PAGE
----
A glimpse of her inner world


This recording of Ina Boyle’s songs is the final step in the ongoing reassessment of one of the most important Irish composers of the twentieth century. It brings together three well-known Irish singers – mezzo-soprano Paula Murrihy, tenor Robin Tritschler, baritone Ben McAteer – and Scottish pianist Iain Burnside in a recording that covers songs from his entire career and is just under half of its total production in this genre.

If Boyle may have been the first Irish woman to compose in several major genres (ballet, symphony, concerto), her importance lies as much in the quality of her work as in her status as a pioneer. Glencree’s Symphony – perhaps his best-known piece – stands out as one of the finest orchestral works of all Irish composers. While the researchers suggested a number of factors that may have constrained what could have been a highly successful career – her gender, lack of musical infrastructure, her duties of caring for her mother and sister – the image of Boyle as a composer working in rural isolation in the Wicklow countryside, against which fate conspired not to grant success or recognition, fits a certain romantic stereotype. Therefore, it invites compelling speculation about the emotional personality of this intensely private artist who remained cut off from the outside world for most of her life. Given the domestic nature of the song’s genre, which tends to favor a certain type of “interiority,” combine it with what we already know about Boyle’s outward character – self-effacing and overly modest – and there is has more than enough here to convince us that we could, by listening to him, gain a glimpse of his inner world.

Although the range of songs on the CD is broad – lively numbers imbued with hauntingly thinking folk – it’s the latter that most listeners are likely to be drawn to. One of Boyle’s undeniable talents was his ability to evoke a particular type of melancholy stillness, which never quite reaches the depths of despair, yet touches sadness or longing in a very touching way though. slightly distant. There are several examples of this, but the one that stood out to me was his setting to music of “A Mountain Woman Asks for Quiet that her Child May Sleep” by Pádraig Pearse. The beautifully formed and rhythmically smooth vocal line majestically drifts over the spare piano accompaniment, intensifying the lonely imagery of the text while Murrihy’s moving rendering of the final line – “Stir tonight until the sun whiten on you “- is a magical moment.

Another example is her arrangement of Frances Cornford’s “All Souls’ Night”, which begins with the vocal line circling around a fixed pitch in the lower register of the mezzo-soprano as the scene unfolds (“My love came back to me / Under November tree “) but soon goes up into the stratosphere (” He put his hand on my shoulder / He didn’t think I was strange or older “) and we have a powerful idea of ​​the woman’s feelings for her. deceased lover. The appeal of Boyle’s melodies is not so much in their form as such – they are usually too long and curvy to be instantly remembered – but rather in the way their wavy course combines with harmony and harmony. texture of the piano to produce a distinct sound, general color that brings out the emotional qualities of the poem.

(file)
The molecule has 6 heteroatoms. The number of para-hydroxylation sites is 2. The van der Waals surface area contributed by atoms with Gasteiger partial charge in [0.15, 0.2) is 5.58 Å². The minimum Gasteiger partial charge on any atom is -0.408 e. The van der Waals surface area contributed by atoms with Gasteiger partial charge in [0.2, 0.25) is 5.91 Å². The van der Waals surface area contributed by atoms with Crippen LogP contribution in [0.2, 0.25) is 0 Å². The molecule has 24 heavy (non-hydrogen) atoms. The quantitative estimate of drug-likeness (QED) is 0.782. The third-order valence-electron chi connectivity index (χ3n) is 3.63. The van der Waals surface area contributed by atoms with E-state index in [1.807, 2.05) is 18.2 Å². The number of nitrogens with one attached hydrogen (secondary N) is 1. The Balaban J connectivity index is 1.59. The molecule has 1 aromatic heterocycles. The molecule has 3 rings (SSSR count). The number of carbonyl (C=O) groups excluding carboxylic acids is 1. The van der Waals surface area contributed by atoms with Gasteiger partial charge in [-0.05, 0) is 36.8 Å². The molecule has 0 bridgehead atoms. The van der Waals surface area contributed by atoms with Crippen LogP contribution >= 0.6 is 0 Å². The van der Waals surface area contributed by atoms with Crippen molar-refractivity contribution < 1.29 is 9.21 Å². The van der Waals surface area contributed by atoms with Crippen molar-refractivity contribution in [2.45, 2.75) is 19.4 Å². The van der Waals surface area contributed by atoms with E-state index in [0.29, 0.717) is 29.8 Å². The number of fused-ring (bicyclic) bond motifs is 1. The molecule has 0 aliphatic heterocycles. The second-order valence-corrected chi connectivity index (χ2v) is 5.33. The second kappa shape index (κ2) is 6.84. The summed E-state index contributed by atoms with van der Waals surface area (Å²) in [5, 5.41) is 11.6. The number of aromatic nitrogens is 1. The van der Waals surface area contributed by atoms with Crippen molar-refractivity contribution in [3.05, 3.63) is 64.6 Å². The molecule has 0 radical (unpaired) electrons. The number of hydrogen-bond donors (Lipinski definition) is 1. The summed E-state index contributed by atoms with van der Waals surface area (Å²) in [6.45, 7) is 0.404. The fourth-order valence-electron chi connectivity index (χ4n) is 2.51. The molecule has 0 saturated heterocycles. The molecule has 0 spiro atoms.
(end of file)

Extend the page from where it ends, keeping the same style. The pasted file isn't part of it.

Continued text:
Even in his more upbeat, folkloric arrangements – for all their quirk and inventiveness – Boyle can’t quite resist the temptation to suddenly change gears on the appropriate line and blend into a more dreamlike state. The last stanza of the rustic “The pigs and the charcoal” by Walter de la Mare seems to blend in with the evocation of the night and the stars. Likewise, while the folkloric imitation melody of the first two stanzas of EL Twiss’s ‘Himself and His Violin’ can be very convincing, it is the last two stanzas – when the poem alludes to the lonely inner world of the poem’s narrator rather than the jovial violinist – that Boyle’s elegiac style comes to the fore. foreground.

All three singers approach these songs with a deep sense of care, and Burnside’s beautifully weighted accompaniments ensure that every ounce of expression is extracted from these parameters. For anyone interested in getting a more intimate portrait of Boyle’s musical imagination, this CD is an absolute must.

Ina Boyle: Songs, which includes an essay by Orla Shannon and full song lyrics, can be purchased from Delphian Records. Visit www.delphianrecords.com/products/ina-boyle-songs

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